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Switzerland Remembers New Zealand Servicemen

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getting into place, from left to right, British, Swiss and Commonwealth representatives getting into place, from left to right, British, Swiss and Commonwealth representatives

Peter Martin reviews a Neutral Armistice Commemoration

Switzerland was neutral in both WW1 and WW2. However, as a result of an initiative in 1916 by the the Red Cross, Switzerland gave humanitarian hospitality coupled with internment to some thousands of badly wounded prisoners of war, from both sides, in hospitals, sanatoria, and private homes and hotels from 1916 until the end of the war .

Some of these British and Commonwealth wounded died in Switzerland and after initial burial where they had died, in cemeteries all over the country, were re-interred in the only Commonwealth War Graves site in Switzerland, in the beautiful, wooded, hillside cemetery of St Martin's Lutheran church above the railway in Vevey on Lake Léman or Lake Geneva as it is known to the British.

In WW2, the Swiss interned escaped prisoners of war, principally from Italy after the capitulation in 1943, and also airmen from shot down allied aircraft on their way to and from Northern targets from Italy which strayed into Swiss airspace.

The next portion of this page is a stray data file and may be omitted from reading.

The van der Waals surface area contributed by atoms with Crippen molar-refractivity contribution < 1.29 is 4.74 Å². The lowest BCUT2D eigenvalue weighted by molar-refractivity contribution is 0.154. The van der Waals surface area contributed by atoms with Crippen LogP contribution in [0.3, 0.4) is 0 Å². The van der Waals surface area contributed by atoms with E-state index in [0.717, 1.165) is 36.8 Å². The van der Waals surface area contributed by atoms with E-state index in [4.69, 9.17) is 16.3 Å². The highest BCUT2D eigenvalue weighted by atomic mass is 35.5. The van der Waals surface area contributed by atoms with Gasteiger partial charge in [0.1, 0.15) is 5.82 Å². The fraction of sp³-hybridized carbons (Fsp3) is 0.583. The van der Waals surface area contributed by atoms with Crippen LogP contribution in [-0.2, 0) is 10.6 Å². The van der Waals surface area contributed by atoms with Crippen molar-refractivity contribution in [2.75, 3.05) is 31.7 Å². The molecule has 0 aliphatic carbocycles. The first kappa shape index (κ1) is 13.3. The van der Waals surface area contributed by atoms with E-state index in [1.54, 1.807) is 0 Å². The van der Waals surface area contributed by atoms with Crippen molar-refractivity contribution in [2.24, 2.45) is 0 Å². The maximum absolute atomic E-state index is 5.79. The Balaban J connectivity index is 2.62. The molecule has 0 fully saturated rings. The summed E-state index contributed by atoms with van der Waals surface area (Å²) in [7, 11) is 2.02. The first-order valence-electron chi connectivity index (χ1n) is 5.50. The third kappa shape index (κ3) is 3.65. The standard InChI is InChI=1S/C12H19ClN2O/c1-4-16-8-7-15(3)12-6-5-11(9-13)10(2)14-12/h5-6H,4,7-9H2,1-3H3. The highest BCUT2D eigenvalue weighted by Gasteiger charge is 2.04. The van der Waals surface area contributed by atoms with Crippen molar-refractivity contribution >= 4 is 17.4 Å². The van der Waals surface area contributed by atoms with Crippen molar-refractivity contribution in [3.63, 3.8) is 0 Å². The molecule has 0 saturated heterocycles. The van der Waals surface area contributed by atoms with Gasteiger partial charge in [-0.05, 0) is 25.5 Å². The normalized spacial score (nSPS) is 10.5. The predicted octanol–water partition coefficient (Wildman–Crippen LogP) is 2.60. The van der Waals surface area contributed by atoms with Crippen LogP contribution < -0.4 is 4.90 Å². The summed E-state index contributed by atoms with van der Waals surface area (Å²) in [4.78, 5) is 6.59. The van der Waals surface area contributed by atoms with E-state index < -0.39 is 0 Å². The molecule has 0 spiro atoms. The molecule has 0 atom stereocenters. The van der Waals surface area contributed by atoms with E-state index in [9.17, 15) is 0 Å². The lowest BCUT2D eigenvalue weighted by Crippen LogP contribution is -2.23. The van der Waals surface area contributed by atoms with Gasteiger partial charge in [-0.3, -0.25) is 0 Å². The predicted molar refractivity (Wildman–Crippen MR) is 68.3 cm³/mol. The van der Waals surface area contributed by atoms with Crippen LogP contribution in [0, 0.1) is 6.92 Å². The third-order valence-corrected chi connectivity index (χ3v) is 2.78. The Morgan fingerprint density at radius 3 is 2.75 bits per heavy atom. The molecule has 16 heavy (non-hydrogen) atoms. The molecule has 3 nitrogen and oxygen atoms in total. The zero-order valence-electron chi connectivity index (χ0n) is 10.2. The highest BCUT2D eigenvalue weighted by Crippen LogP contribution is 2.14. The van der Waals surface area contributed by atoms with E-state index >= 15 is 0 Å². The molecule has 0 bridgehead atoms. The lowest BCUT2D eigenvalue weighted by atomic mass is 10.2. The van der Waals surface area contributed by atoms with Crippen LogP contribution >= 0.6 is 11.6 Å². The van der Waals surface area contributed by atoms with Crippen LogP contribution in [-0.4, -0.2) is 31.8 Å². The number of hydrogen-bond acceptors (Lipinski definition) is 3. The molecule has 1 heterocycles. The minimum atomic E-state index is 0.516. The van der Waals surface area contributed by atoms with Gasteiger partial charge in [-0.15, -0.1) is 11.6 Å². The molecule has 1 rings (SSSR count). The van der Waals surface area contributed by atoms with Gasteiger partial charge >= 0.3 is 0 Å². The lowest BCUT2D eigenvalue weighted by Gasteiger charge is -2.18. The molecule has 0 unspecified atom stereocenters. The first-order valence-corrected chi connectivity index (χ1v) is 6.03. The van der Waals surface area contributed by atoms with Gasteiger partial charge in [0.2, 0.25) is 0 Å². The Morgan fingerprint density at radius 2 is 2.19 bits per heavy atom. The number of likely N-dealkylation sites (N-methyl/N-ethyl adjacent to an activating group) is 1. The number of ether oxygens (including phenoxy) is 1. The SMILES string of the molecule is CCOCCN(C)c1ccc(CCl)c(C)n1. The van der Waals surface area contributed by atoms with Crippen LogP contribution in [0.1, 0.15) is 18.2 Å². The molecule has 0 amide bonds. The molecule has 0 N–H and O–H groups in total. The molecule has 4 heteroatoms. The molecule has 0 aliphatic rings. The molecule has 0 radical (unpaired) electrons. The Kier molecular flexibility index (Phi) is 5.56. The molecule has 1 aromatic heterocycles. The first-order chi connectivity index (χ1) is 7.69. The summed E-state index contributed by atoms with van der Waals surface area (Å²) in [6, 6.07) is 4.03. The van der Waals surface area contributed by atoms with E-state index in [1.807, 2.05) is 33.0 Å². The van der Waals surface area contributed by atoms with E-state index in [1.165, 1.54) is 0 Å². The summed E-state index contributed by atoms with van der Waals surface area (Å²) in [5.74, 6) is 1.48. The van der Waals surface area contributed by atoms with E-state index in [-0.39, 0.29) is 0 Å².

A total of 136 servicemen from both World Wars are buried at Vevey but, judging by the visitors ledger, it is relatively little visited and the only fresh crosses seen today on any graves were placed by your correspondent on the graves of the only two Guardsmen interred there, Private Tommy Fitzhenry of the Irish Guards in WW1 and Guardsman Cyril Richardson of the Coldstream Guards in WW2.

However, there are the graves of four New Zealand servicemen, three from WW1 and one from WW2. The list is neither alphabetical nor chronological but here it is.-

    25453 Private Ernest Bunn, Auckland Regiment NZEF, died September 1918.

    26516 Private Alfred Stanaway, Auckland Regiment NZEF, died November 1918.

    26/1107 Rifleman John Barr, NZ Rifle Brigade, NZEF, died December 1918.

    412471 Flight Lieutenant William Esquilant, RNZAF, died August 1946.

It must be assumed in the absence of any medical records, that those who died after the ending of hostilities in both wars were wounded and probably still receiving treatment. Only a comprehensive programme of research into combat and other records might show us more.

There was an impressive line up of Allied, Swiss, and Commonwealth military and diplomatic representatives and Germany was also represented by the German ambassador and military attaché.

The whole ceremony was organised principally by the Ministry of Defence assistant at the British Embassy in Berne to a non-existent military attaché as that formal role has been discontinued in the interests of economy. This civil servant has been organising the commemoration for some 20 years as she is now permanently locally employed in Berne.

.There was an impressive flypast by the Swiss Air Force in F5-E fighter jets, timed to arrive noisily almost to the millisecond at 11.00 despite a very low cloud base.

  • This Release From: The MSCNewsWire Reporters Desk